China's Productivity Miracle
Reflecting the Progressive Era’s reform agenda Simon Patten (1852–1922) argued that freeing markets from one source of economic rent (by taxing land rent) would merely leave the surplus to be taken by other monopolists and rent extractors (railroads, Wall Street trusts, and basic privatized utilities). To prevent unearned income (economic rent) from adding to the economy’s cost of living and doing business, potentially rent-yielding infrastructure should be kept in the public domain as a “fourth factor of production.” Instead of rentiers making a profit by charging access fees and user fees, the return to public investment should take the form of reducing the economy’s overall price structure. (Michael Hudson)
- 10 million young people enter the workforce every year;
- Because so many existing jobs get destroyed by automation.
Automation raises productivity and, therefore, wages. Wages in China are rising 15% a year.
Economists refer to a rise in output per input of capital and labour as a gain in “total factor productivity”.
Such gains have many sources. One textile boss got 20% more out of his seamstresses by playing background music in his factory, recalls Arnold Harberger of the University of California at Los Angeles.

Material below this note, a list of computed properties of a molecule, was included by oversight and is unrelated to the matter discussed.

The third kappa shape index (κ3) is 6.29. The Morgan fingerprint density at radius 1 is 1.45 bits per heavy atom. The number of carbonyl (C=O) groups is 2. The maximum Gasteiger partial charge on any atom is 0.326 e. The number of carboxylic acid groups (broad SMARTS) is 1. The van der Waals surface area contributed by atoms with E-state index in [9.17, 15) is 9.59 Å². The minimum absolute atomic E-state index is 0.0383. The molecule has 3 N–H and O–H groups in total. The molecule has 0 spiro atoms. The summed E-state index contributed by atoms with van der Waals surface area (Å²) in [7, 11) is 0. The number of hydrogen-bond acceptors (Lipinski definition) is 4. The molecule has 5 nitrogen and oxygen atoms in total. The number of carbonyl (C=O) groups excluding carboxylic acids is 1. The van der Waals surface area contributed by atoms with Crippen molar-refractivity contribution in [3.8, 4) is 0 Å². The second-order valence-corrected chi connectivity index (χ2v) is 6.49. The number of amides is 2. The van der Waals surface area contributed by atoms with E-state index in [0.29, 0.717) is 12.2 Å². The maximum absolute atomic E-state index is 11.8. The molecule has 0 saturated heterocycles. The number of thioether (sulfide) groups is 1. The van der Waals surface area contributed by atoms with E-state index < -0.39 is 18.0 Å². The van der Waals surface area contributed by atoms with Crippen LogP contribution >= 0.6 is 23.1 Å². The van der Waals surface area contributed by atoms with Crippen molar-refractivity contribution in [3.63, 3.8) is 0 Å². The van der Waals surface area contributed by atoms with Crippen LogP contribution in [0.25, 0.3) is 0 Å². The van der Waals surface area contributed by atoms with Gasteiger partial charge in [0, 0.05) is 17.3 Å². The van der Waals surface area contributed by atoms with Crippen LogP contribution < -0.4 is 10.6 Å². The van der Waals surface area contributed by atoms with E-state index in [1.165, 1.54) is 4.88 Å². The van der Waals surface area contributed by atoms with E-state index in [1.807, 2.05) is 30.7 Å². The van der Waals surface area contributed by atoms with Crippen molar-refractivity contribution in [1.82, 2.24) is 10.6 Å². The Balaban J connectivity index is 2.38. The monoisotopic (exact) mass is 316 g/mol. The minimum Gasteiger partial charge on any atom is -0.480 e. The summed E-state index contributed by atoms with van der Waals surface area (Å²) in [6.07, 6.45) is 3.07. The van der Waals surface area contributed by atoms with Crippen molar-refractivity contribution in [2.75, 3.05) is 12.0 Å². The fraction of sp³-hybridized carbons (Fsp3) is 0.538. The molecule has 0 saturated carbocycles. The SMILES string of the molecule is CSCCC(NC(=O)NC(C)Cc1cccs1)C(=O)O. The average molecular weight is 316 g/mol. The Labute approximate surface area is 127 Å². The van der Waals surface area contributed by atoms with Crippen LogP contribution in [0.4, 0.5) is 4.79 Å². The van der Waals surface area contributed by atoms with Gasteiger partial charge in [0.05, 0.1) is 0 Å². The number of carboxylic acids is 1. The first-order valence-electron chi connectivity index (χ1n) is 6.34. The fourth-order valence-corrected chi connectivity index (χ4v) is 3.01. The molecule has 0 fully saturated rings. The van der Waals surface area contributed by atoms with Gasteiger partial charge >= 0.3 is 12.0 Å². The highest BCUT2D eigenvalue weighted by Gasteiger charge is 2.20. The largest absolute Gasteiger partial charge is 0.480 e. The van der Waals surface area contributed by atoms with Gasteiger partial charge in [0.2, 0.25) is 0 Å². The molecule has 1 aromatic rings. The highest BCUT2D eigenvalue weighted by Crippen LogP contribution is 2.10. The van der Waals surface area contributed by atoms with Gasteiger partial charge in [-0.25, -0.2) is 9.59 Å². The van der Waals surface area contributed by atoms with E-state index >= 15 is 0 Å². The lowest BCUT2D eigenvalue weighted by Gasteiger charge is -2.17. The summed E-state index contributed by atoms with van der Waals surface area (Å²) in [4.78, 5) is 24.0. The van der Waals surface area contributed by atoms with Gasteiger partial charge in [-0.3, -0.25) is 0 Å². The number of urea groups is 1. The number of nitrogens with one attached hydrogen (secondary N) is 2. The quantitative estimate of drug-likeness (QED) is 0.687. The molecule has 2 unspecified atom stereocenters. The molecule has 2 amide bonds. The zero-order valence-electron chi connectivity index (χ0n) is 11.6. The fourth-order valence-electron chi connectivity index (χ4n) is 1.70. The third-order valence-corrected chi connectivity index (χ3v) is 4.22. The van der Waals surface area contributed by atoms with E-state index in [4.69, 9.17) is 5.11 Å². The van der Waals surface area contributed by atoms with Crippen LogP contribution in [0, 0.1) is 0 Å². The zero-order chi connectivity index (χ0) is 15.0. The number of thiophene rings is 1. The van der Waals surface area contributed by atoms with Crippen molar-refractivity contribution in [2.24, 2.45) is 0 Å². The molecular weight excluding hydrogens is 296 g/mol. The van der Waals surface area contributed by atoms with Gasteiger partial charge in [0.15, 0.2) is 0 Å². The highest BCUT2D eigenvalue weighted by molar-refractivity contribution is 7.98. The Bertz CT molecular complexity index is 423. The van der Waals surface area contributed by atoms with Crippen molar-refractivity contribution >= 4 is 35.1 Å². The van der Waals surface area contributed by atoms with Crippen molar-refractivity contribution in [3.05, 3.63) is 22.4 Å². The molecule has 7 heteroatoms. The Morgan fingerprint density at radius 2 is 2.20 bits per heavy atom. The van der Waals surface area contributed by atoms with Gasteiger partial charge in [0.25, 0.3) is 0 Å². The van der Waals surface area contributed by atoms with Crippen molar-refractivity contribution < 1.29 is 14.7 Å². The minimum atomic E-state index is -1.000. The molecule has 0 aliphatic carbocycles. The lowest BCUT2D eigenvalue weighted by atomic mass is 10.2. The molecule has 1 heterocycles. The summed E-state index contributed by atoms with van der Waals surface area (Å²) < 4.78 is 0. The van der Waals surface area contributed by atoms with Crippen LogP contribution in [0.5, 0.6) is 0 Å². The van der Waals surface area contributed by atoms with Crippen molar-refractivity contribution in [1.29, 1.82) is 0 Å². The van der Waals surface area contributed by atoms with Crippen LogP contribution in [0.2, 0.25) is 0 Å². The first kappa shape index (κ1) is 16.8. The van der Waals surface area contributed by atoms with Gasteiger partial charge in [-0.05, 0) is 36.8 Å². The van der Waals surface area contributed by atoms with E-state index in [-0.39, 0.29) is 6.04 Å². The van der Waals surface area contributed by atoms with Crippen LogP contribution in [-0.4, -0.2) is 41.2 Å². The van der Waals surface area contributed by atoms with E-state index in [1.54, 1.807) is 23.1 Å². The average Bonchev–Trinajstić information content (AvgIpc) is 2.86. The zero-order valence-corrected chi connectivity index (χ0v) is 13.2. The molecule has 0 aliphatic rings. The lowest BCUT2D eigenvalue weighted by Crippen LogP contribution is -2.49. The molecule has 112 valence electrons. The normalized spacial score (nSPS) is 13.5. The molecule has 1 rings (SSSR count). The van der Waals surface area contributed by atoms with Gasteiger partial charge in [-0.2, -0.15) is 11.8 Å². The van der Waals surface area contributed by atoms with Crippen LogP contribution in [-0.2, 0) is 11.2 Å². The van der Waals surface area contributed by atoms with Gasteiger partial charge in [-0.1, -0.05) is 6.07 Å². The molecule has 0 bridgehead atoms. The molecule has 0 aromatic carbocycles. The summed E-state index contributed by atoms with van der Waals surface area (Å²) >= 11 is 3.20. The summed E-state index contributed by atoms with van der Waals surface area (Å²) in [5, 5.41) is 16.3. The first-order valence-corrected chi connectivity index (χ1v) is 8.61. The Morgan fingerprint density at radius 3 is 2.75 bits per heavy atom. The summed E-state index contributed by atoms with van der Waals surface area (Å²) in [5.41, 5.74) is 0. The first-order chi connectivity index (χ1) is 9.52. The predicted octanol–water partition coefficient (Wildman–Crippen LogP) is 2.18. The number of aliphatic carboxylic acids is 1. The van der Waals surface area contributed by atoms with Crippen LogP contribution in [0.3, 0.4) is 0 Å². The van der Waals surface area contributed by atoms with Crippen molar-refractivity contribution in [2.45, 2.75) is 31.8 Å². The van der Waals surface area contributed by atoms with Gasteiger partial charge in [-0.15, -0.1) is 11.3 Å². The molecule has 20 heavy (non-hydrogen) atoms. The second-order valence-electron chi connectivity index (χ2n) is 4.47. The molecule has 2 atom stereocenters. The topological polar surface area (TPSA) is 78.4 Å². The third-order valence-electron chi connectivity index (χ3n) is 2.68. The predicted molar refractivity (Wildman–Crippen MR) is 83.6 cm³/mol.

The striking thing about the growth in China’s total factor productivity is its speed: the fastest in the world over the past decade. Between 2000 and 2008 it contributed 43% of the country’s economic growth, according to the APO. That is just as big a contribution as the accumulation of capital, which accounted for 44% (excluding information technology). The Economist.
|St. Louis Federal Reserve|
So that’s the story on China’s economy: annual productivity growth of 17% means wages rising 15% and national tax income rising 22% which means rising investment in education, infrastructure, and health care.
It also means that the Chinese people continue to give their government 85%–95% trust and approval ratings, year after year. Hardly surprising, when you think about it.
As always, your comments are welcome and encouraged. Issues like this need more than just one opinion. And do feel free to add links to useful sources and stories!